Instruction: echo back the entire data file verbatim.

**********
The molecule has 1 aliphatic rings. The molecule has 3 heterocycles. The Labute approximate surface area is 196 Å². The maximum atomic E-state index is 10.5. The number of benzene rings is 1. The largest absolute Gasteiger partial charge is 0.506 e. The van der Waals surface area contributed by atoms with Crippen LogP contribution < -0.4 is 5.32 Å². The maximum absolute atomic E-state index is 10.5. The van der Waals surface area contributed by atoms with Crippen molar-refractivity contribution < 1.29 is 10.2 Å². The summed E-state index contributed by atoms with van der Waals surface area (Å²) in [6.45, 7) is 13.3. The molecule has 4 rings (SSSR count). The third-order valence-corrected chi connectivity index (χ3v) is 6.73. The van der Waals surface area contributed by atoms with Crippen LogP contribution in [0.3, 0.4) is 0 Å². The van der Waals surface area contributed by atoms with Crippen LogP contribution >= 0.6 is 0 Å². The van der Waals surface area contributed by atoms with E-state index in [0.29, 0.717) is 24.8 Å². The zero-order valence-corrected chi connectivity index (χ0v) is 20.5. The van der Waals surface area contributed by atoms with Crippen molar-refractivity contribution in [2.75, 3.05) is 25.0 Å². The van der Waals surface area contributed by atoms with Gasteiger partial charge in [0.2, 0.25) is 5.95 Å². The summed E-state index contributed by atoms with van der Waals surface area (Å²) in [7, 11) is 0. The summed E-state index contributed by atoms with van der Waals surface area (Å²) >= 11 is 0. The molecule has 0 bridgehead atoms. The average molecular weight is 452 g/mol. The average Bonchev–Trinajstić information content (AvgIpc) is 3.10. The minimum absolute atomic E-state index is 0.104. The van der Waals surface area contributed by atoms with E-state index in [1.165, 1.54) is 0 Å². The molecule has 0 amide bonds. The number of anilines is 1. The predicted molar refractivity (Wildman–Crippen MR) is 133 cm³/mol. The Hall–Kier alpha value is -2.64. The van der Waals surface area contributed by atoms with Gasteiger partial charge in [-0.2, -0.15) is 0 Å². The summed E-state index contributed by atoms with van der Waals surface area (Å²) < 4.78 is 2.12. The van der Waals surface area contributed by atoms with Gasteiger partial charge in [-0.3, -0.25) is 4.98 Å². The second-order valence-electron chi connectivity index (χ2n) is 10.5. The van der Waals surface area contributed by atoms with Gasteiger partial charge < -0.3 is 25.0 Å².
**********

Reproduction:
The molecule has 1 aliphatic rings. The molecule has 3 heterocycles. The Labute approximate surface area is 196 Å². The maximum atomic E-state index is 10.5. The number of benzene rings is 1. The largest absolute Gasteiger partial charge is 0.506 e. The van der Waals surface area contributed by atoms with Crippen LogP contribution < -0.4 is 5.32 Å². The maximum absolute atomic E-state index is 10.5. The van der Waals surface area contributed by atoms with Crippen molar-refractivity contribution < 1.29 is 10.2 Å². The summed E-state index contributed by atoms with van der Waals surface area (Å²) in [6.45, 7) is 13.3. The molecule has 4 rings (SSSR count). The third-order valence-corrected chi connectivity index (χ3v) is 6.73. The van der Waals surface area contributed by atoms with Crippen LogP contribution in [0.3, 0.4) is 0 Å². The van der Waals surface area contributed by atoms with Crippen LogP contribution >= 0.6 is 0 Å². The van der Waals surface area contributed by atoms with E-state index in [0.29, 0.717) is 24.8 Å². The zero-order valence-corrected chi connectivity index (χ0v) is 20.5. The van der Waals surface area contributed by atoms with Crippen molar-refractivity contribution in [2.75, 3.05) is 25.0 Å². The van der Waals surface area contributed by atoms with Gasteiger partial charge in [0.2, 0.25) is 5.95 Å². The summed E-state index contributed by atoms with van der Waals surface area (Å²) in [7, 11) is 0. The summed E-state index contributed by atoms with van der Waals surface area (Å²) >= 11 is 0. The molecule has 0 bridgehead atoms. The average molecular weight is 452 g/mol. The average Bonchev–Trinajstić information content (AvgIpc) is 3.10. The minimum absolute atomic E-state index is 0.104. The van der Waals surface area contributed by atoms with E-state index in [1.165, 1.54) is 0 Å². The molecule has 0 amide bonds. The number of anilines is 1. The predicted molar refractivity (Wildman–Crippen MR) is 133 cm³/mol. The Hall–Kier alpha value is -2.64. The van der Waals surface area contributed by atoms with Gasteiger partial charge in [-0.2, -0.15) is 0 Å². The summed E-state index contributed by atoms with van der Waals surface area (Å²) < 4.78 is 2.12. The van der Waals surface area contributed by atoms with Gasteiger partial charge in [-0.3, -0.25) is 4.98 Å². The second-order valence-electron chi connectivity index (χ2n) is 10.5. The van der Waals surface area contributed by atoms with Gasteiger partial charge < -0.3 is 25.0 Å².